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Sriracha Salt Exists, Spells Endgame for Other Seasonings

sriracha-salt

We won’t lie, we think Sriracha is perfect just the way it is (so perfect, in fact, that we shot a food porn video starring Sriracha in all its natural glory) but we still never pass up the opportunity to sear our tastebuds with Sriracha in new and exciting ways. That’s where Sriracha Salt comes in.

This brilliant marriage of salty and spicy comes straight from Randy Clemens, author of the Sriracha Cookbook. He throws Sriracha in a bowl with some kosher salt, organic garlic powder, and organic cayenne pepper, mixes it all together, and then runs the whole thing through a dehydrator. The end result is a slightly spicy seasoning that pairs well with steamed or roasted veggies, baked potatoes, eggs — basically anything plain-tasting that could use a little Sriracha-infused kick to make it memorable.

sriracha salt on eggs

We can’t really think of a food that wouldn’t be improved by adding Sriracha salt, so we’re looking forward to making this and putting it on . . . everything.

Sriracha Salt $5 @ Amazon

Images courtesy of Emma Christensen/The Kitchn

6 replies on “Sriracha Salt Exists, Spells Endgame for Other Seasonings”

My dehydrator consists of circular stacking grates. Putting salt in the dehydrator would result in most of the salt on the bottom, with about 10% sticking to the grates. That doesn’t seem like a good way to dry the salt.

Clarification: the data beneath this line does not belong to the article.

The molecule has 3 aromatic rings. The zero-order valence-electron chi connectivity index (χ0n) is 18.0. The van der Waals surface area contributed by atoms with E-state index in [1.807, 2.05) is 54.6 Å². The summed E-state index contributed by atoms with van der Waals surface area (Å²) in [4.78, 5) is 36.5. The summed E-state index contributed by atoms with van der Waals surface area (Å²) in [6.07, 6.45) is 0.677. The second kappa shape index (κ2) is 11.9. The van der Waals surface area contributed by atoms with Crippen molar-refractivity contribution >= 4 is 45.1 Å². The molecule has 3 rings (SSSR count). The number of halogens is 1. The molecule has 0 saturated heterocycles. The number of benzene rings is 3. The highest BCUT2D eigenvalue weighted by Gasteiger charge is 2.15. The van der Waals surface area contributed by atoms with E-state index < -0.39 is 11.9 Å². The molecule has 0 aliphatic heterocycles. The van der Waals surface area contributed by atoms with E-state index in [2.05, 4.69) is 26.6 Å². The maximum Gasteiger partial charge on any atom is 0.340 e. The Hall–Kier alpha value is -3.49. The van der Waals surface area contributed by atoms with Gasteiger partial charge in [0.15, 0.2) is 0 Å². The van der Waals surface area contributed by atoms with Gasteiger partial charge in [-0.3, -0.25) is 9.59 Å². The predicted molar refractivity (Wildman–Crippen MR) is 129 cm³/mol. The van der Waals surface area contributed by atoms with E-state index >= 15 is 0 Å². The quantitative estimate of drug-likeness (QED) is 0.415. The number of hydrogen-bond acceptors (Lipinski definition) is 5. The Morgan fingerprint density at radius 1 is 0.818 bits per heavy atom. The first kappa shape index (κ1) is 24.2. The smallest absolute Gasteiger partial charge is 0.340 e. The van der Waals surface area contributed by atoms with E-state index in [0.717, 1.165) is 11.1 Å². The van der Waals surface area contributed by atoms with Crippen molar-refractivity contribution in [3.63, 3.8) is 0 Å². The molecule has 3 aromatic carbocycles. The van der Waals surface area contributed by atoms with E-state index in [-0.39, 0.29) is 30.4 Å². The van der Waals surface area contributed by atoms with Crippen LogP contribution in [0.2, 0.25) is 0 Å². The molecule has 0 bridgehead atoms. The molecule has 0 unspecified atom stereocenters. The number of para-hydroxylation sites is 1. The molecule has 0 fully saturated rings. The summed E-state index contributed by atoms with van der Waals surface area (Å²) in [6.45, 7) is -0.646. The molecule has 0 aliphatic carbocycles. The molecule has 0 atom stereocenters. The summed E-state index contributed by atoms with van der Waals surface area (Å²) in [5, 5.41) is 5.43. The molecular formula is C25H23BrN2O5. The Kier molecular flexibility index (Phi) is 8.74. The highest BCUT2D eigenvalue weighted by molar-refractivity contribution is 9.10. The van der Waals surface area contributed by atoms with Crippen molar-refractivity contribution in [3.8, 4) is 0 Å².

i use small sheets of foil like what you would get a deli sandwich wrapped in. Make little trays that would conform within the dehydrator trays, but allow air to circulate.

Honestly, I gave up on the food dehydrator a long time ago & make larger batches in pizza trays. Stick them in the oven @ 200 for a couple hours to start the crystallization, then let them sit in the oven overnight to cool down & continue drying.
Once that is done I let the tray set until like it’s rock candy, break into chunks, then toss them into a coffee grinder I have [I hate coffee, but love how fine & even it gets peppers & such]. I then bottle it up into shaker bottles for storage & dispensing.

It is important to note that the trays cannot have any scratches or the salt solution will cling to the pan & not release without a chisel. I found $1 stores come in handy. Otherwise, if you can take the time to let it all fully air dryevaporate, lay down a foil or plastic liner and you can flex & break the salt flats out of the tray when done.

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